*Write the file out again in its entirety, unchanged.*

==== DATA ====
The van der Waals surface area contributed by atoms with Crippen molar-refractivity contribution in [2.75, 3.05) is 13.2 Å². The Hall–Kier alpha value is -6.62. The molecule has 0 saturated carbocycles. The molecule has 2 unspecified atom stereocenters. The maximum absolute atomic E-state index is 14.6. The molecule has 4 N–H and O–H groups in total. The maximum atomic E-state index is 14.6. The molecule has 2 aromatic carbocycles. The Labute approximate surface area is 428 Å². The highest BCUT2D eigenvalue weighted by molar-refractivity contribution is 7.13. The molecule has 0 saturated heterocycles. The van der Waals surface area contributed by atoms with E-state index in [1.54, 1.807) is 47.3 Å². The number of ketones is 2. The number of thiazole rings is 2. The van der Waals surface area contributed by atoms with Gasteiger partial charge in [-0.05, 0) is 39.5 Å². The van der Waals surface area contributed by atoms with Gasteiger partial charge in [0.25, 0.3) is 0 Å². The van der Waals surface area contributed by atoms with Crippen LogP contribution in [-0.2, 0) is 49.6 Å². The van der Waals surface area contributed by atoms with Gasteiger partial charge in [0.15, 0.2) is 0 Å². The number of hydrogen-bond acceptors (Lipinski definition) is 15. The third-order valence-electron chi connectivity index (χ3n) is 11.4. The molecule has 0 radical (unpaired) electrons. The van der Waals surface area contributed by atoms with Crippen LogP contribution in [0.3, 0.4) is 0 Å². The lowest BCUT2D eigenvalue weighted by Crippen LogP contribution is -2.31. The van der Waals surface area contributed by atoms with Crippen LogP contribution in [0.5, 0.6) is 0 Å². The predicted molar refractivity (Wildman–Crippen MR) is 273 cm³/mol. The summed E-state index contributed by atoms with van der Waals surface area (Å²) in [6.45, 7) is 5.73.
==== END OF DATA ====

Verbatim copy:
The van der Waals surface area contributed by atoms with Crippen molar-refractivity contribution in [2.75, 3.05) is 13.2 Å². The Hall–Kier alpha value is -6.62. The molecule has 0 saturated carbocycles. The molecule has 2 unspecified atom stereocenters. The maximum absolute atomic E-state index is 14.6. The molecule has 4 N–H and O–H groups in total. The maximum atomic E-state index is 14.6. The molecule has 2 aromatic carbocycles. The Labute approximate surface area is 428 Å². The highest BCUT2D eigenvalue weighted by molar-refractivity contribution is 7.13. The molecule has 0 saturated heterocycles. The van der Waals surface area contributed by atoms with E-state index in [1.54, 1.807) is 47.3 Å². The number of ketones is 2. The number of thiazole rings is 2. The van der Waals surface area contributed by atoms with Gasteiger partial charge in [-0.05, 0) is 39.5 Å². The van der Waals surface area contributed by atoms with Gasteiger partial charge in [0.25, 0.3) is 0 Å². The van der Waals surface area contributed by atoms with Crippen LogP contribution in [-0.2, 0) is 49.6 Å². The van der Waals surface area contributed by atoms with Gasteiger partial charge in [0.15, 0.2) is 0 Å². The number of hydrogen-bond acceptors (Lipinski definition) is 15. The third-order valence-electron chi connectivity index (χ3n) is 11.4. The molecule has 0 radical (unpaired) electrons. The van der Waals surface area contributed by atoms with Crippen LogP contribution in [0.3, 0.4) is 0 Å². The lowest BCUT2D eigenvalue weighted by Crippen LogP contribution is -2.31. The van der Waals surface area contributed by atoms with Crippen LogP contribution in [0.5, 0.6) is 0 Å². The predicted molar refractivity (Wildman–Crippen MR) is 273 cm³/mol. The summed E-state index contributed by atoms with van der Waals surface area (Å²) in [6.45, 7) is 5.73.